Retail news round-up: Sainsbury’s pension deficit increases, supermarkets halt new store plans, Primark set for profit rise, and more
Sainsbury’s pension deficit exceeds £1bn
Sainsbury's pension deficit has increased from £389m in March to between £900m and £1.3bn, The Times reported.
The supermarket group would spend £125m to fill the deficit this year and a further £50m to fill the deficit of Argos that it acquired recently.
Owing to the lower returns of funds on their investments, there may have been an increase in deficit.
The BHS collapse has highlighted the problems faced by retailers in funding their pension scheme.
On the other hand, City analysts believe Sainsbury’s statutory pre-tax profits may increase from £339m to £428m, with 0.3% higher revenue at £12.4bn.
Supermarkets halt plans to build new stores
The big four supermarkets have cancelled plans to build new stores amid change in shopping habits and uncertain Brexit climate, The Telegraph reported.
Over the past two years, major grocers have cancelled two-thirds of plans to build new stores.
This year, Sainsbury’s, Tesco and Morrisons have filed just one supermarket planning application compared with 20 two years ago, while Asda lodged plans for two new supermarkets this year.
According to Barbour ABI, Tesco and Sainsbury's plan to expand in convenience stores, with one in 20 new planning applications being for smaller stores.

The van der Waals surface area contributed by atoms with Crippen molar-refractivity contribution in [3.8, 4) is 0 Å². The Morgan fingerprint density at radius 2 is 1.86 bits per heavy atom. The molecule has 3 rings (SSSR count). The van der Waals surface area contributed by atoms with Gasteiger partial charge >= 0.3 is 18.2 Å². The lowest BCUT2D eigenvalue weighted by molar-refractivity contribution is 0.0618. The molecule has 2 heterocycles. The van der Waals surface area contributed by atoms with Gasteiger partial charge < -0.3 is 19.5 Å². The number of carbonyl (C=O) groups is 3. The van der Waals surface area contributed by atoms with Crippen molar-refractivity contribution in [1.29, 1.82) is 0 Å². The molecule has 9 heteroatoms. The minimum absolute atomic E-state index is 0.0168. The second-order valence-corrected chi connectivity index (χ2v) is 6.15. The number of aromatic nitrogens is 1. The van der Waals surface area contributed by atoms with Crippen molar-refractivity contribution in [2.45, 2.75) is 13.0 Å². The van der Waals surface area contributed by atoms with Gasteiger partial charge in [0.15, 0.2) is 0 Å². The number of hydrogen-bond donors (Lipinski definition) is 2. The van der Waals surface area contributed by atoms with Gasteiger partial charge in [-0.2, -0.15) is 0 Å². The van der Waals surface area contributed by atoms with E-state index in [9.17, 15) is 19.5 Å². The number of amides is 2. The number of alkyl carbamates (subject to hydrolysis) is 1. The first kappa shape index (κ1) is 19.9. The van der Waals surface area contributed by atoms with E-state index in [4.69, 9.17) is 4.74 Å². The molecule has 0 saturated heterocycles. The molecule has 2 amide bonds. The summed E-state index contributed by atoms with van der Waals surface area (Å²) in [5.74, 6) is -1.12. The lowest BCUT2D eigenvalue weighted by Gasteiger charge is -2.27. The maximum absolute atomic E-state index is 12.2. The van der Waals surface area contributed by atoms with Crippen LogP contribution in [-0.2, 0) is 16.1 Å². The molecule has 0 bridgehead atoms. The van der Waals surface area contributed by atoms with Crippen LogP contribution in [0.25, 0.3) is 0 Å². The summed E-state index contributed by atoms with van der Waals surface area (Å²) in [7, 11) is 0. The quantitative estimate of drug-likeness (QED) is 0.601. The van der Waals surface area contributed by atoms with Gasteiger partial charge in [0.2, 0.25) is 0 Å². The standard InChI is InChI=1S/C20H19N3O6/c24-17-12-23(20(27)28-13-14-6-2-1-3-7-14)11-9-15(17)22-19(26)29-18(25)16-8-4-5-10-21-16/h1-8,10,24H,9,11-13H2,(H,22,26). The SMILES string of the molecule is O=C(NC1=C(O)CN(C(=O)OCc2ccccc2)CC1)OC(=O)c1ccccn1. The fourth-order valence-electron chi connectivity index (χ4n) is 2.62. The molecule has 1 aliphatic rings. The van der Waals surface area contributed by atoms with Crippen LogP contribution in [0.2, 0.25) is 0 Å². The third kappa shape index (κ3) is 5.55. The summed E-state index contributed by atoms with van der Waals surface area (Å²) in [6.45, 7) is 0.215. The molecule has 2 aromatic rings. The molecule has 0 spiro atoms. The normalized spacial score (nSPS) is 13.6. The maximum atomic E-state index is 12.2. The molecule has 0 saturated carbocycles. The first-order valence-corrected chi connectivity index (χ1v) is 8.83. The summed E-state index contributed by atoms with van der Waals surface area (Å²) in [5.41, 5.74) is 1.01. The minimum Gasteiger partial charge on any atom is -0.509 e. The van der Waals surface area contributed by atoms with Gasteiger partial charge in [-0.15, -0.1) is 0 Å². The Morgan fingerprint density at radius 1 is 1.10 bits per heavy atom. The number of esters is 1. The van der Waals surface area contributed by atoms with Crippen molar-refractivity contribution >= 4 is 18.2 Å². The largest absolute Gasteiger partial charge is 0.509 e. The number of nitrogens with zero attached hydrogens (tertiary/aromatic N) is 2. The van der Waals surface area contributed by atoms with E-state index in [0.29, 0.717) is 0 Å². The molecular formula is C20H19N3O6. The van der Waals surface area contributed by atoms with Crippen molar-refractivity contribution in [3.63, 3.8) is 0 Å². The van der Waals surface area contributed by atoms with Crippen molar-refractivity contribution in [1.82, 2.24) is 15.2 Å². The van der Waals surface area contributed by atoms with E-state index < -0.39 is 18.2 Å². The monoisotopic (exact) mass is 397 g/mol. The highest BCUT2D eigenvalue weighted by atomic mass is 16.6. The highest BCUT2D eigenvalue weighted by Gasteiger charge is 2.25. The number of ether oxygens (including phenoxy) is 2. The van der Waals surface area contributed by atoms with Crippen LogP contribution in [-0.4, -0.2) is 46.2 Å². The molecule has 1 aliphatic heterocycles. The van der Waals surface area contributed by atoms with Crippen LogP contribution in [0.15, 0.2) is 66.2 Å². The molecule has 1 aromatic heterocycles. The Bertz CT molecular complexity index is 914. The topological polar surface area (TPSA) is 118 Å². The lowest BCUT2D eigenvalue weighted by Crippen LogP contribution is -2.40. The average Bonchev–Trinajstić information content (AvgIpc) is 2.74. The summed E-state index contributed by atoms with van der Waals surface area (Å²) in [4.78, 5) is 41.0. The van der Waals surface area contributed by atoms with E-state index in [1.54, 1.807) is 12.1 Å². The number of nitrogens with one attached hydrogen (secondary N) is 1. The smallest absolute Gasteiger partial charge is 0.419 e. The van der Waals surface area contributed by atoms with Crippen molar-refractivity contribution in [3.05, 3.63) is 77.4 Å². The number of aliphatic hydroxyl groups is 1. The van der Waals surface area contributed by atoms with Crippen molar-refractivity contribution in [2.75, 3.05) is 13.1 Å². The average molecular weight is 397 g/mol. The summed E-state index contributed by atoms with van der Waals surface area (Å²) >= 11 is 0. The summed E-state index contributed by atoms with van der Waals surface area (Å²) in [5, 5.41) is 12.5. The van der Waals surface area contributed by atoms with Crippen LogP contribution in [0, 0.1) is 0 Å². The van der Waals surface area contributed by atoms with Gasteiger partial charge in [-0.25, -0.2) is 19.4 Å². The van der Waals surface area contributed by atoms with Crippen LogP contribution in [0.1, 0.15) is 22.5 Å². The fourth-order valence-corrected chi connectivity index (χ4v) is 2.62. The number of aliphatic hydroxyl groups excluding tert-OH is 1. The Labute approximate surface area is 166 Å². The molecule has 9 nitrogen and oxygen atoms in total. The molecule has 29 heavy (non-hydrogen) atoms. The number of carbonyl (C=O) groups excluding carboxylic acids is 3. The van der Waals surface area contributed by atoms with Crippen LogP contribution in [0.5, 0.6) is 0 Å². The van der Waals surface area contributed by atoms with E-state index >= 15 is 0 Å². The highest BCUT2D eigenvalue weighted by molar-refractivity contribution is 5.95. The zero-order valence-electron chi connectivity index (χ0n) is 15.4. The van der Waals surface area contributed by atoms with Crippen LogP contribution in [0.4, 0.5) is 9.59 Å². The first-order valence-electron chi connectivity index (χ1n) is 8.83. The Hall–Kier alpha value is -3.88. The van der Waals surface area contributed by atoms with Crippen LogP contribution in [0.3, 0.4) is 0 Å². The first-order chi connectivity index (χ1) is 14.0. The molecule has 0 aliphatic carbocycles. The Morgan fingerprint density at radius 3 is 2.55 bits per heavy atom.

Chief economist at Barbour ABI, Michael Dall, said: “These latest figures confirm that the large supermarkets are well and truly out of the 'space race’ and that the strategy for them is now to focus on price competition and customer offer rather than increasing footprint.”
Primark to increase profits despite struggling older stores
Primark owner Associated British Foods (ABF) is expected to deliver a 2% increase in annual pre-tax profits to £1.05bn despite slowed growth in older stores, The Telegraph reported.
According to City analyst ABF, it will increase revenues from £12.8bn to £13.1bn. However, the company will experience low profit next year owing to sterling's devaluation that makes importing clothing from overseas more expensive, it said.
Birds Eye and Walkers ask supermarkets to increase prices
Birds Eye and Walkers are trying to raise the prices of some items by up to 12% owing to fall in the value of the pound, The Guardian reported.
Birds Eye, owned by New-York-listed Nomad Foods, is seeking 12% price rises, while Walkers, owned by PepsiCo, is seeking price rises of between 5% and 10%.
Birds Eye’s UK and Ireland managing director, Wayne Hudson, said: “Increasing costs is not a decision we take lightly, and the last time it was necessary to raise costs was in 2012. As such, we have been in open and collaborative conversations with the retailers for some time now and are working closely with them to minimise any impact on our customers.”
A Walkers spokesperson said: “Fluctuating foreign exchange rates, supply pressure on key ingredients and the weakened value of the pound are impacting the import cost of some of our materials and affecting the price of material costs based on commodities that are traded in foreign currencies.”